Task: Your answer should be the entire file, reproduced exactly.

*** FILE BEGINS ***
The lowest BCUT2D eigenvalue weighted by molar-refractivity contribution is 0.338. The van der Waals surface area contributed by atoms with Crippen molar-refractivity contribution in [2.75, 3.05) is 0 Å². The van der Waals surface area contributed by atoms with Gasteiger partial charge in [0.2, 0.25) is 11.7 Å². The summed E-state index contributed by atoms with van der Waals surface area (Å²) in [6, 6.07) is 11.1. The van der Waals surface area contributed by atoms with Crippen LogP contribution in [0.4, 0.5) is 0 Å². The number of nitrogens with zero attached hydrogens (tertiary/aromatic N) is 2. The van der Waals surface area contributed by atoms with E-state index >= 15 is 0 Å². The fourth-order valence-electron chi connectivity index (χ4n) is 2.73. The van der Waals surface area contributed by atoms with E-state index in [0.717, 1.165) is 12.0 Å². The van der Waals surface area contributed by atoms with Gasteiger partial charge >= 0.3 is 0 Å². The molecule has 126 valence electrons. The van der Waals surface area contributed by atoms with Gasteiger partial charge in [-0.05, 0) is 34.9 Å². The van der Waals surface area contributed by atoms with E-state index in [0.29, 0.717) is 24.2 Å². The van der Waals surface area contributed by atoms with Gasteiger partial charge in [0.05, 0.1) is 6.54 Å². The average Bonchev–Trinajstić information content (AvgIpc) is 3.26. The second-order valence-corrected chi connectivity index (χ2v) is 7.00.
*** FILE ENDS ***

The lowest BCUT2D eigenvalue weighted by molar-refractivity contribution is 0.338. The van der Waals surface area contributed by atoms with Crippen molar-refractivity contribution in [2.75, 3.05) is 0 Å². The van der Waals surface area contributed by atoms with Gasteiger partial charge in [0.2, 0.25) is 11.7 Å². The summed E-state index contributed by atoms with van der Waals surface area (Å²) in [6, 6.07) is 11.1. The van der Waals surface area contributed by atoms with Crippen LogP contribution in [0.4, 0.5) is 0 Å². The number of nitrogens with zero attached hydrogens (tertiary/aromatic N) is 2. The van der Waals surface area contributed by atoms with E-state index >= 15 is 0 Å². The fourth-order valence-electron chi connectivity index (χ4n) is 2.73. The van der Waals surface area contributed by atoms with E-state index in [0.717, 1.165) is 12.0 Å². The van der Waals surface area contributed by atoms with Gasteiger partial charge >= 0.3 is 0 Å². The molecule has 126 valence electrons. The van der Waals surface area contributed by atoms with Gasteiger partial charge in [-0.05, 0) is 34.9 Å². The van der Waals surface area contributed by atoms with E-state index in [0.29, 0.717) is 24.2 Å². The van der Waals surface area contributed by atoms with Gasteiger partial charge in [0.05, 0.1) is 6.54 Å². The average Bonchev–Trinajstić information content (AvgIpc) is 3.26. The second-order valence-corrected chi connectivity index (χ2v) is 7.00.